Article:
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Pilgrim Cameo Glass from the Touma Collection

January 19 - November 17, 2013

In 2011, Drs. Joseph B. and Omayma Touma donated 41 pieces of Pilgrim Cameo Glass to the Huntington Museum of Art. This gift came on the heels of another generous donation by the Toumas of 100 pieces of Pilgrim Cameo to Marshall University’s Drinko Library. That collection is currently on permanent view on the 2nd floor reading room. The Toumas began collecting Pilgrim Cameo glass in the 1990s not only for its beauty but for the purpose of preserving the legacy of cameo glass production in the Huntington region, which became their adopted home in 1971.

Pilgrim Glass Corporation was established in Ceredo, W.Va., in 1949 by Alfred Knobler, and it became known for its many rare colors of glass, especially cranberry. In 1987, Kelsey Murphy and Robert Bomkamp joined the company and soon began experimenting with the cameo glass technique. In the 14 remaining years of glass production at Pilgrim (the factory closed in 2001), Murphy and Bomkamp created hundreds of designs and pioneered a new tradition of “American Super Cameo.” Murphy and Bomkamp continue to design and produce cameo glass in their home studio.

Cameo glass was first created in ancient Rome in the 1st century AD. Only 15 complete pieces of this ancient glass have survived. The technique was used in Islamic art in the 9th and 10th centuries, but was then lost until the early 18th century when the Chinese began to make opaque glass with carved designs in relief, known as “Peking glass.” By the late 18th century glass manufacturers in Germany, England, and later in France began perfecting the art of cameo glass. The technique involves casing one color over another, then carving (using hand-cutting tools, engraving wheels, acid or sand-blasting), which exposes the various layers of color beneath. Murphy and Bomkamp have cased as many as 12 layers of color on one vessel.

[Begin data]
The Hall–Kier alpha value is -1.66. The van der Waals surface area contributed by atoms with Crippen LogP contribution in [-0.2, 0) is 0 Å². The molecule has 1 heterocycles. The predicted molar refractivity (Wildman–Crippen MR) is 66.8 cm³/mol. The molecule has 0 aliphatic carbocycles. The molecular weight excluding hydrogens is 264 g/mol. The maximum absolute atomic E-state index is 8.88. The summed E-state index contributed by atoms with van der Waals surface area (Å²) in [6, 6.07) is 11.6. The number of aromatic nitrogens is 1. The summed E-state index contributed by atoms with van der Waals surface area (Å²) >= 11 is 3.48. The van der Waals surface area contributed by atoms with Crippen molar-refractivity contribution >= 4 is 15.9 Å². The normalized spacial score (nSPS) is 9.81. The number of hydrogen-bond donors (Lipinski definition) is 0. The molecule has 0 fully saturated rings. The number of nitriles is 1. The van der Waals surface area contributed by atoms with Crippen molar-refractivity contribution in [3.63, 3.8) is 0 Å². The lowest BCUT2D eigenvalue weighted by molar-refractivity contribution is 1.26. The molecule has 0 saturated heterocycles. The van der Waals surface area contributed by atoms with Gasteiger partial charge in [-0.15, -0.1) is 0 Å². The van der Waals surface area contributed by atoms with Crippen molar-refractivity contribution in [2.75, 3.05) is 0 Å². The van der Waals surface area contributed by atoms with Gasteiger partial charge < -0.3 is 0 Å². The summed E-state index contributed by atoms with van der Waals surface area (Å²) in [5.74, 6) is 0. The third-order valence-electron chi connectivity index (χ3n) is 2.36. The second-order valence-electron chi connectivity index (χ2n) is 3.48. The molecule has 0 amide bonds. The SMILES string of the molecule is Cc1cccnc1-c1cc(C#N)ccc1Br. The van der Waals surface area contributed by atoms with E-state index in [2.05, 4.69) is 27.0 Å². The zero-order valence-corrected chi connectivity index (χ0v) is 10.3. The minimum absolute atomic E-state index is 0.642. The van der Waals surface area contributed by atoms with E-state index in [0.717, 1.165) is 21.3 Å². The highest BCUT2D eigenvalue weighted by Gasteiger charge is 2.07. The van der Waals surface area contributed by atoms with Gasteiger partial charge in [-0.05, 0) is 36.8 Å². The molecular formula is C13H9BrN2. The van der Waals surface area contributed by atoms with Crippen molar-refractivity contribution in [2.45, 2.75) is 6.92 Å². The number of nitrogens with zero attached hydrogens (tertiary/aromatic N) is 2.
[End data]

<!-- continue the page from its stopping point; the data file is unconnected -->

The Toumas have been patrons of the Huntington Museum of Art for decades, best known for their donation of more than 400 works of Near Eastern Art to the Museum between the years 1991 and 2004. They also donated the funds to construct a gallery to display this collection and in 2010 financed a beautiful catalogue of the Touma Near Eastern Collection. After falling in love with Pilgrim cameo glass and amassing a collection, as before, they wished to share these beautiful objects with the public. A selection of the 41 Pilgrim Cameo glass pieces will be on view in the Museum’s Glass Gallery through November 17, 2013.

This exhibit is sponsored by the Isabelle Gwynn and Robert Daine Exhibition Endowment; the West Virginia Division of Culture and History; and the National Endowment for the Arts, with approval from the West Virginia Commission on the Arts.

Pilgrim Cameo Glass from the Touma Collection

Kelsey Murphy, Designer, 10th Street Viaduct: Huntington River and Rail Vase, 2000. Pilgrim Glass Corporation, Ceredo, W.Va. Cameo glass of seven layers, hunter green cover topaz, over white, over black, over hunter green, over crystal, over cobalt. Edition of Four. Gift of Drs. Joseph B. and Omayma Touma, 2011.9.29